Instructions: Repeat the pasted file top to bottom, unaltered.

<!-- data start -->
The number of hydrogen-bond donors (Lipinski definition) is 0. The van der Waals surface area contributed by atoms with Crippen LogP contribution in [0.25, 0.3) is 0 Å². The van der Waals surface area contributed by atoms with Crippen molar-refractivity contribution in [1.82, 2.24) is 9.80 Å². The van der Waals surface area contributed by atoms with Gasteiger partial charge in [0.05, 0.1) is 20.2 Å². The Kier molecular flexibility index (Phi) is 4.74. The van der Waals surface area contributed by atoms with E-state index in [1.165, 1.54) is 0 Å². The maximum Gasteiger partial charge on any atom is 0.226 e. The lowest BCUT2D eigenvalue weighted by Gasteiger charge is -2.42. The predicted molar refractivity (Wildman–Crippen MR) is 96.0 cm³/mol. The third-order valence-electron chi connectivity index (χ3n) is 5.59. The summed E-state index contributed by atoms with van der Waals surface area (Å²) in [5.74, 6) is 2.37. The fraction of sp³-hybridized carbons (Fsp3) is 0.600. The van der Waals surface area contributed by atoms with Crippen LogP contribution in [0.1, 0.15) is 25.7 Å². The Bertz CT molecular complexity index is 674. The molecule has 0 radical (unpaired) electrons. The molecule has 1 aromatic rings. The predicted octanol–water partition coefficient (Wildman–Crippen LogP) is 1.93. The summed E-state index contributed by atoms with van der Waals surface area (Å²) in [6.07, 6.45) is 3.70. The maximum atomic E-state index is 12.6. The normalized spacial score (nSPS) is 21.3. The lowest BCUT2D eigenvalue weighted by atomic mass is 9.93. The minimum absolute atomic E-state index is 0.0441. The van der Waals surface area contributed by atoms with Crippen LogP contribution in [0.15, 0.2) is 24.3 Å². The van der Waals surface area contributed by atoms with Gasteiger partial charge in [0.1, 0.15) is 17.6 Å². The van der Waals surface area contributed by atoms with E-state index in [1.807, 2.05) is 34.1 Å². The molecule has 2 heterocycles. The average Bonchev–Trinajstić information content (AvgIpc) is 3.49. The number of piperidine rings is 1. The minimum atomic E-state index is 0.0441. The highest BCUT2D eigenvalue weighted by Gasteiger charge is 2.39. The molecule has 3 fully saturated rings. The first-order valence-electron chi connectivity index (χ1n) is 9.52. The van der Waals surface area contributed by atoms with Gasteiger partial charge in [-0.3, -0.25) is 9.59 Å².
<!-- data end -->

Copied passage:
The number of hydrogen-bond donors (Lipinski definition) is 0. The van der Waals surface area contributed by atoms with Crippen LogP contribution in [0.25, 0.3) is 0 Å². The van der Waals surface area contributed by atoms with Crippen molar-refractivity contribution in [1.82, 2.24) is 9.80 Å². The van der Waals surface area contributed by atoms with Gasteiger partial charge in [0.05, 0.1) is 20.2 Å². The Kier molecular flexibility index (Phi) is 4.74. The van der Waals surface area contributed by atoms with E-state index in [1.165, 1.54) is 0 Å². The maximum Gasteiger partial charge on any atom is 0.226 e. The lowest BCUT2D eigenvalue weighted by Gasteiger charge is -2.42. The predicted molar refractivity (Wildman–Crippen MR) is 96.0 cm³/mol. The third-order valence-electron chi connectivity index (χ3n) is 5.59. The summed E-state index contributed by atoms with van der Waals surface area (Å²) in [5.74, 6) is 2.37. The fraction of sp³-hybridized carbons (Fsp3) is 0.600. The van der Waals surface area contributed by atoms with Crippen LogP contribution in [0.1, 0.15) is 25.7 Å². The Bertz CT molecular complexity index is 674. The molecule has 0 radical (unpaired) electrons. The molecule has 1 aromatic rings. The predicted octanol–water partition coefficient (Wildman–Crippen LogP) is 1.93. The summed E-state index contributed by atoms with van der Waals surface area (Å²) in [6.07, 6.45) is 3.70. The maximum atomic E-state index is 12.6. The normalized spacial score (nSPS) is 21.3. The lowest BCUT2D eigenvalue weighted by atomic mass is 9.93. The minimum absolute atomic E-state index is 0.0441. The van der Waals surface area contributed by atoms with Crippen LogP contribution in [0.15, 0.2) is 24.3 Å². The van der Waals surface area contributed by atoms with Gasteiger partial charge in [0.1, 0.15) is 17.6 Å². The van der Waals surface area contributed by atoms with E-state index in [1.807, 2.05) is 34.1 Å². The molecule has 2 heterocycles. The average Bonchev–Trinajstić information content (AvgIpc) is 3.49. The number of piperidine rings is 1. The minimum atomic E-state index is 0.0441. The highest BCUT2D eigenvalue weighted by Gasteiger charge is 2.39. The molecule has 3 fully saturated rings. The first-order valence-electron chi connectivity index (χ1n) is 9.52. The van der Waals surface area contributed by atoms with Gasteiger partial charge in [-0.3, -0.25) is 9.59 Å².